• logfilter.yaml

Fill out deps.yaml

The deps.yaml file is a Plural file that is used for determining the sequence of installations and updates. It should look something like this:

kind: Dependencies
  application: true
  description: Deploys hasura crafted for the target cloud
    - type: helm
      name: bootstrap
      repo: bootstrap
      version: '>= 0.5.1'
    - type: helm
      name: ingress-nginx
      repo: ingress-nginx
      version: '>= 0.1.2'
    - type: helm
      name: postgres
      repo: postgres
      version: '>= 0.1.6'
    - type: terraform
      name: aws
      repo: hasura
      version: '>= 0.1.0'
      optional: true
    - type: terraform
      name: azure
      repo: hasura
      version: '>= 0.1.0'
      optional: true
    - type: terraform
      name: gcp
      repo: hasura
      version: '>= 0.1.0'
      optional: true

3. Add your cloud config

From the root of the hasura/ directory (not the one on helm/ directory but its parent directory), navigate to the terraform/ directory. Terraform is a tool for creating, updating, and destroying cloud infrastructure via configuration rather than a graphical user interface. If you are not familiar with it, we suggest reading through the Terraform docs. The files that are located inside this directory are responsible for creating various cloud objects -- i.e. Kubernetes namespaces, AWS IAM roles, and service accounts.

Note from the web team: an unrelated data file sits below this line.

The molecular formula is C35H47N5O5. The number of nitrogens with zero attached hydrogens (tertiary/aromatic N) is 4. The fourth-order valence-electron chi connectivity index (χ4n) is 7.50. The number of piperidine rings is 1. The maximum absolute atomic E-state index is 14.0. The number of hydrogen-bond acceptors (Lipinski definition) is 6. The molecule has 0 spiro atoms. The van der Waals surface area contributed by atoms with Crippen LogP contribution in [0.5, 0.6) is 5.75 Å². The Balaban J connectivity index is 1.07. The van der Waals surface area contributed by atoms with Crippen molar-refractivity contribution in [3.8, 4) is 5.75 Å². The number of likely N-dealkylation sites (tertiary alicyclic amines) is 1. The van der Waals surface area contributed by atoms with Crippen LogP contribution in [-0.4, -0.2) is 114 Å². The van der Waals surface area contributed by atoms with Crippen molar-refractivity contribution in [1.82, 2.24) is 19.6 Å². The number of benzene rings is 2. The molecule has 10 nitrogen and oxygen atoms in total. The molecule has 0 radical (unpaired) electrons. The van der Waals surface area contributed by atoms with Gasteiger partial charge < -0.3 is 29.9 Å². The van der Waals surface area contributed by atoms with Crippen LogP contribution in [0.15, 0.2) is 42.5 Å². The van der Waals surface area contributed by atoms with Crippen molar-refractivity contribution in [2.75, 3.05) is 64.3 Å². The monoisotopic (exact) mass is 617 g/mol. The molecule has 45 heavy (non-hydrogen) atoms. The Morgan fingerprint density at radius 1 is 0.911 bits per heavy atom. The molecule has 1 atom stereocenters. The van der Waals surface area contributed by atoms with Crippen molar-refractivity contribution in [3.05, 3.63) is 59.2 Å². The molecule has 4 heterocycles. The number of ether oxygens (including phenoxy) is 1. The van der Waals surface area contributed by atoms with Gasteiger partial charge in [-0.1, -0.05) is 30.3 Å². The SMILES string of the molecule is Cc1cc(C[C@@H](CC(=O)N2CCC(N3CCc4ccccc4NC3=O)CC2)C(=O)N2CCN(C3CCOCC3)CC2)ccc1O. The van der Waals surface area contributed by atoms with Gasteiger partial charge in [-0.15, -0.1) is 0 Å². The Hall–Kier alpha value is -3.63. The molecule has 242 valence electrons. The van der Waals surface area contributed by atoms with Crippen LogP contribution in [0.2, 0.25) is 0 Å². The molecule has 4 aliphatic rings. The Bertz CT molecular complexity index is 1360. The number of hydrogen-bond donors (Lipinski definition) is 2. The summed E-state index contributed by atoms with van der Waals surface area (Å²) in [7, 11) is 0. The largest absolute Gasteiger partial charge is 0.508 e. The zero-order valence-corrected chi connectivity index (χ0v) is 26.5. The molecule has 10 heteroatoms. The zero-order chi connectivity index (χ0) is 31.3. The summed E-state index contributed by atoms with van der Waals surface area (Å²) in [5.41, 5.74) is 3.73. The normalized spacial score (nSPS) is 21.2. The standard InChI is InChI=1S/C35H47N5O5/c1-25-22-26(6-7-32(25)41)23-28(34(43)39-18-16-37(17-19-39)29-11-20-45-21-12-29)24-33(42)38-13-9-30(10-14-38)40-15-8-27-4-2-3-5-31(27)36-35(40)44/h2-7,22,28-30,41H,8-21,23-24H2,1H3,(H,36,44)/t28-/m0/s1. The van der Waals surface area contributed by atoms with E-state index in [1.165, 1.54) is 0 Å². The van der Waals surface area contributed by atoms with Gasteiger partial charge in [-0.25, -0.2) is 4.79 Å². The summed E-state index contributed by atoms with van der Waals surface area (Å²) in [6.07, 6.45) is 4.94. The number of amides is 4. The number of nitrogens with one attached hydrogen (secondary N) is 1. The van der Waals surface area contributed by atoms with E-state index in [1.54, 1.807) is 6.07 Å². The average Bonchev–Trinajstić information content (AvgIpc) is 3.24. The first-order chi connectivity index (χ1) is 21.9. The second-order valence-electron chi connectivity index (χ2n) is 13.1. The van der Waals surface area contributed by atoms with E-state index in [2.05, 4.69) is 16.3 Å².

cd terraform

You should see three folders:


They each have the same structure:

  terraform.tfvars will contain the main set of configuration for your Terraform module. You can also create other configuration files and organize them however it makes sense for your project. It will look something like this:

resource "kubernetes_namespace" "hasura" {
  metadata {
    name = var.namespace
    labels = {
      "" = "plural"
      "" = "hasura"

data "aws_iam_role" "postgres" {
  name = "${var.cluster_name}-postgres"

resource "kubernetes_service_account" "postgres" {
  metadata {
    name      = "postgres-pod"
    namespace = var.namespace

    annotations = {
      "" = data.aws_iam_role.postgres.arn

  depends_on = [
} will contain the variable definitions for your terraform module (the variables are used in

4. Add your Plural config

Finally, let's look at how to set up the config that will go to Plural.

From the root of hasura/, navigate to plural/recipes.


Here, you will specify the other Plural packages that must be installed alongside this package, as well as configuration and documentation for parameters that you will be asking users to input.

name: hasura-aws
description: Installs hasura on an EKS cluster
provider: AWS
dependencies: # Other Plural packages that must be installed alongside this bundle
  - repo: bootstrap
    name: aws-k8s
  - repo: ingress-nginx
    name: ingress-nginx-aws
  - repo: postgres
    name: aws-postgres
  - name: hasura
      - type: TERRAFORM
        name: aws
      - type: HELM
        name: hasura
    configuration: # Users will be asked to input values for these parameters
      - name: hostname
        documentation: Fully Qualified Domain Name to use for your hasura installation, eg if is the domain you inputed for dns_domain above.
        type: DOMAIN

5. Testing Locally

You can validate your changes locally using the plural link command. You'll need to have your packages pushed to plural first, then installed in an installation repo. Once done, you can link your local version of a helm or terraform package using:

plural link helm <app-name> --path ../path/to/helm --name <chart-name>

6. Push your local changes and open a PR

Assuming that you have been working on a branch add-hasura you should now commit your changes and open up a PR on Github against the pluralsh/plural-artifacts repository.

git add .
git commit -m "Integrate hasura changes"
git push